Paper ballots next year? State election official says they'd be impractical


By William J. Kemble , Correspondent


KINGSTON - Ulster County lawmakers are considering the use of paper ballots for the 2008 election in an effort to comply with federal laws that some say allow for dishonest vote counts.


The proposal was discussed during a meeting this week of the county Legislature's Efficiency, Reform and Intergovernmental Affairs Committee, at which Legislator Susan Zimet said state Board of Elections officials have yet to certify any of the machines being required by federal officials under the Help America Vote Act.


"The (U.S.) Department of Justice has just recently pretty much said that they're going to follow through suing the state of New York because we haven't followed through and gotten they machines," said Zimet, D-New Paltz. "They are going to try to force the state of New York to buy these DRE (digital recording equipment) machines to have in place for the 2008 elections."


Ulster and othert counties in New York currently use lever-action voting machines.


Information given to the committee contends all machines that rely on software to maintain a voting record can have their programs altered and provide false vote counts as a result.


Zimet distributed information reporting that "Microsoft, whose product the vendors rely on, won't let even a couple of guys in the government in on the big secret, insisting that the state bypass its laws and accept the secret vote counting by the corporations."


Committee members said a paper-style ballot that's read by a machine called Automark was used by handicapped voters this year and worked fine.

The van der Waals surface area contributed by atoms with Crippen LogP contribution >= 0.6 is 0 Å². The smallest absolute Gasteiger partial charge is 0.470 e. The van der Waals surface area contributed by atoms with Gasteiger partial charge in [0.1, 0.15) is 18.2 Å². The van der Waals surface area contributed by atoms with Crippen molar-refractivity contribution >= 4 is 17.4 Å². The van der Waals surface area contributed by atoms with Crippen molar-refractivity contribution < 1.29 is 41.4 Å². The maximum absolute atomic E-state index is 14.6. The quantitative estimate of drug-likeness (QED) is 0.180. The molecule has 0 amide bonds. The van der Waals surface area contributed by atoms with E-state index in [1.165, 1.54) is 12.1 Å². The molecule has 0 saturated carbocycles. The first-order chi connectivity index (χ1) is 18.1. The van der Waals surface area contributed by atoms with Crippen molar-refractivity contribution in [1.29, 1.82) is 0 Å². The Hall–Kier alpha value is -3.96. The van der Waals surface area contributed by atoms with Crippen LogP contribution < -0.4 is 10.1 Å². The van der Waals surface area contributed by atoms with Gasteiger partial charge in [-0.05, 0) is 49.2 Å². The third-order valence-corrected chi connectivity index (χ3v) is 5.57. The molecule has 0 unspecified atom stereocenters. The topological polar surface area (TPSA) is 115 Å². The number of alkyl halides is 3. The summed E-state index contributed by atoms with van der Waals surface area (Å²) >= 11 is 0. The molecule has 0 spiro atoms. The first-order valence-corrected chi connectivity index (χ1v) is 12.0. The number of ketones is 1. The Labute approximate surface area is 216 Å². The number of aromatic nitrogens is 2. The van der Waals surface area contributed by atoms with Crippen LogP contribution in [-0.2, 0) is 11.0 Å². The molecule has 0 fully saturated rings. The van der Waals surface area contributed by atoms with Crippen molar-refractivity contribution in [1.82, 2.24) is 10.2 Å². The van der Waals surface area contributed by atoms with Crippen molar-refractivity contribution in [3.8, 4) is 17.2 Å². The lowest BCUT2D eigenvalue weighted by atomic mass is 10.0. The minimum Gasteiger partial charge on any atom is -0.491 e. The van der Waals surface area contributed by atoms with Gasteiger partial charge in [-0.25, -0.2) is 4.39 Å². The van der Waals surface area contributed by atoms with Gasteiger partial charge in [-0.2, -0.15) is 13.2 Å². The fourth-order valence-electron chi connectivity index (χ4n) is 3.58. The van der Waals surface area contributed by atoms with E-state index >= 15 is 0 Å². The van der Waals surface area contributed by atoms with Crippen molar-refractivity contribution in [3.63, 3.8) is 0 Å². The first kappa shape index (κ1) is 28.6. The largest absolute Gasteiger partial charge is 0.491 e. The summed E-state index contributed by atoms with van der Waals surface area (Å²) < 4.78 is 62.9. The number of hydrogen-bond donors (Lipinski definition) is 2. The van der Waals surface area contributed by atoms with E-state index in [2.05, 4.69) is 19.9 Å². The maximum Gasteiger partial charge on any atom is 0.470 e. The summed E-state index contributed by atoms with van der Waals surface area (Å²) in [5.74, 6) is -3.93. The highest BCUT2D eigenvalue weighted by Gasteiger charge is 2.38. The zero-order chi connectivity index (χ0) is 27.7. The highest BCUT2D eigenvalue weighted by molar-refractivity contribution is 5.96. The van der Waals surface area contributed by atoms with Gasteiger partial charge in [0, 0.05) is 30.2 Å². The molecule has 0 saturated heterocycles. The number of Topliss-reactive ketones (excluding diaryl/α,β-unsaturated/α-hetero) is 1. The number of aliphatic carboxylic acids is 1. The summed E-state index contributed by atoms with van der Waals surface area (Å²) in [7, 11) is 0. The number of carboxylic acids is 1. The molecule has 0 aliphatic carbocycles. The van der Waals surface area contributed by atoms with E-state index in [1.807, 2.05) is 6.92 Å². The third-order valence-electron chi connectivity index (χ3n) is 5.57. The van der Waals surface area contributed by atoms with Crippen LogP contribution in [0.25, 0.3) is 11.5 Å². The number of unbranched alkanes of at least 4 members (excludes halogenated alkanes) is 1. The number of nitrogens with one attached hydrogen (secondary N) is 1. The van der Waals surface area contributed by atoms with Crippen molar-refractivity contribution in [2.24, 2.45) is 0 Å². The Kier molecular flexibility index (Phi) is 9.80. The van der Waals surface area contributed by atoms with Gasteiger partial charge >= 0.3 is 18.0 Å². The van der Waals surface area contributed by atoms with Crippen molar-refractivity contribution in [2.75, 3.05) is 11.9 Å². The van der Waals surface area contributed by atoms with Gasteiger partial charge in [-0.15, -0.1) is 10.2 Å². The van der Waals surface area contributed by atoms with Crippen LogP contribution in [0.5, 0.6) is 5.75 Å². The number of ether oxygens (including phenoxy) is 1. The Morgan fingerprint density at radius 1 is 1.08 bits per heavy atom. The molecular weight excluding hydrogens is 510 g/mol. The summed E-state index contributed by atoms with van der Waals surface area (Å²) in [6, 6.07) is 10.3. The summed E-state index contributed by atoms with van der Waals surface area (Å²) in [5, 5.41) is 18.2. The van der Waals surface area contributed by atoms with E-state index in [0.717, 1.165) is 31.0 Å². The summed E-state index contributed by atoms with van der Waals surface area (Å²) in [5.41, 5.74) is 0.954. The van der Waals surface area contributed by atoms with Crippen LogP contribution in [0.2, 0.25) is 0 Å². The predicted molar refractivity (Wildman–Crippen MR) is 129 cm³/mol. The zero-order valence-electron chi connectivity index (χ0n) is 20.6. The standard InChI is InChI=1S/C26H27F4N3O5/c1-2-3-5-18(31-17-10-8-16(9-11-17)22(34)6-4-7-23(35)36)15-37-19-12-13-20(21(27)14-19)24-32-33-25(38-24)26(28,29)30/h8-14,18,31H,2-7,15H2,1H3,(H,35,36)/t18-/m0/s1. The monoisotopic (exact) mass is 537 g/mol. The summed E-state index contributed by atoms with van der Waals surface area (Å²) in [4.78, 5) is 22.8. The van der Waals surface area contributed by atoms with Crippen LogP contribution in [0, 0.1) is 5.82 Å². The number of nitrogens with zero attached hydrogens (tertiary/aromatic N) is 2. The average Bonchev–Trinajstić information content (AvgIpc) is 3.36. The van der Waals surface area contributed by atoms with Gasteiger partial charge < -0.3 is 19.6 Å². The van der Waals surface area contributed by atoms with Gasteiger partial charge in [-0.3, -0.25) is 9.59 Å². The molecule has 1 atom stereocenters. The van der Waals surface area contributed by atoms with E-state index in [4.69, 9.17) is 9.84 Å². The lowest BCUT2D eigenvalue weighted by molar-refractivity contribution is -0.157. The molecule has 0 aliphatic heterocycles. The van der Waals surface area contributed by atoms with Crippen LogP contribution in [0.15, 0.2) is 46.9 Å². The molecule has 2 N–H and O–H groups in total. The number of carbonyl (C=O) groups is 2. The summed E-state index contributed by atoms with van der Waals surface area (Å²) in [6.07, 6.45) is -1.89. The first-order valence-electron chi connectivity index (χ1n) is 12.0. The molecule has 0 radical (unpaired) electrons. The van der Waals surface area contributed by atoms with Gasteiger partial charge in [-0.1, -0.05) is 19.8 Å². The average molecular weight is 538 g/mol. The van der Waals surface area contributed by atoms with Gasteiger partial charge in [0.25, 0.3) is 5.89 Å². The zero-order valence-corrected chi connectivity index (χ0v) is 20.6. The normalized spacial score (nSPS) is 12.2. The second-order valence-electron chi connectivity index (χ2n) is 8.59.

"Handicapped people used the Automark (voting machines) in this last election," Zimet said. "It worked very well for them. They're hand counted, and we even had an optical scan afterwards do the counting."


Committee Chairman Gary Bischoff said systems that currently are used to handle absentee and affidavit ballots, which are paper, could be used for all voting in the county.


"A certain percentage of the electorate votes by absentee," said Bischoff, D-Saugerties. "Those procedures have to be in place today. This is just an expansion of the existing Board of Elections procedures."


State Board of Elections spokesman Bob Brehm said on Wednesday that using paper ballots for all votes would be a cumbersome process and is not recommended by the board.


"I don't think anybody is proposing that we go to paper in '08," he said.


"Certainly a paper system is one that some have mentioned for a long time," Brehm said. "But a paper system would be a long process in order to certify, especially in a very busy presidential election."


Two plans being considered by the state board involve the use of ballot-marking devises that are double-checked by machines, but implementation has been delayed by differences between Republicans and Democrats over how many machines should be used, Brehm said.


In Ulster County, the paper ballot recommendation was approved unanimously the Efficiency, Reform and Intergovernmental Affairs Committee and will be taken up by the full Legislature as soon as Dec. 5.


İDaily Freeman 2007